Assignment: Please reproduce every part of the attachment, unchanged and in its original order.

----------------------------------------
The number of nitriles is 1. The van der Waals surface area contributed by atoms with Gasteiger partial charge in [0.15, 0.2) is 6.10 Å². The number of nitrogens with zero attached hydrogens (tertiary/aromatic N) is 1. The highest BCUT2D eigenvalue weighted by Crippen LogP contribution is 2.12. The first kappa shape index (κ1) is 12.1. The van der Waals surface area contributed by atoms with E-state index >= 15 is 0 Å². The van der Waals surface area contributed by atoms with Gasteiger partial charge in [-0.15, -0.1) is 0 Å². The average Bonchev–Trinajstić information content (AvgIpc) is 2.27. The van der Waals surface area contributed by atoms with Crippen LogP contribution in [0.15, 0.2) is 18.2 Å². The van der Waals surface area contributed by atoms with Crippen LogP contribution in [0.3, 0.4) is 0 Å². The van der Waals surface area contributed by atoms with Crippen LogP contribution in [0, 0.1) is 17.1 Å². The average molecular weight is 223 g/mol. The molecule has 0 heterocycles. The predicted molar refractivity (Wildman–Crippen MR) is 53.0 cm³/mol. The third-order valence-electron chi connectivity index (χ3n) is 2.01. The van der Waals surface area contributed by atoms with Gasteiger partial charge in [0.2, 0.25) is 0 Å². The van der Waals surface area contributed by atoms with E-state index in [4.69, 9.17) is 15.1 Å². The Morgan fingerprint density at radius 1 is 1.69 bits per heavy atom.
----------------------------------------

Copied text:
The number of nitriles is 1. The van der Waals surface area contributed by atoms with Gasteiger partial charge in [0.15, 0.2) is 6.10 Å². The number of nitrogens with zero attached hydrogens (tertiary/aromatic N) is 1. The highest BCUT2D eigenvalue weighted by Crippen LogP contribution is 2.12. The first kappa shape index (κ1) is 12.1. The van der Waals surface area contributed by atoms with E-state index >= 15 is 0 Å². The van der Waals surface area contributed by atoms with Gasteiger partial charge in [-0.15, -0.1) is 0 Å². The average Bonchev–Trinajstić information content (AvgIpc) is 2.27. The van der Waals surface area contributed by atoms with Crippen LogP contribution in [0.15, 0.2) is 18.2 Å². The van der Waals surface area contributed by atoms with Crippen LogP contribution in [0.3, 0.4) is 0 Å². The van der Waals surface area contributed by atoms with Crippen LogP contribution in [0, 0.1) is 17.1 Å². The average molecular weight is 223 g/mol. The molecule has 0 heterocycles. The predicted molar refractivity (Wildman–Crippen MR) is 53.0 cm³/mol. The third-order valence-electron chi connectivity index (χ3n) is 2.01. The van der Waals surface area contributed by atoms with Gasteiger partial charge in [0.2, 0.25) is 0 Å². The van der Waals surface area contributed by atoms with E-state index in [4.69, 9.17) is 15.1 Å². The Morgan fingerprint density at radius 1 is 1.69 bits per heavy atom.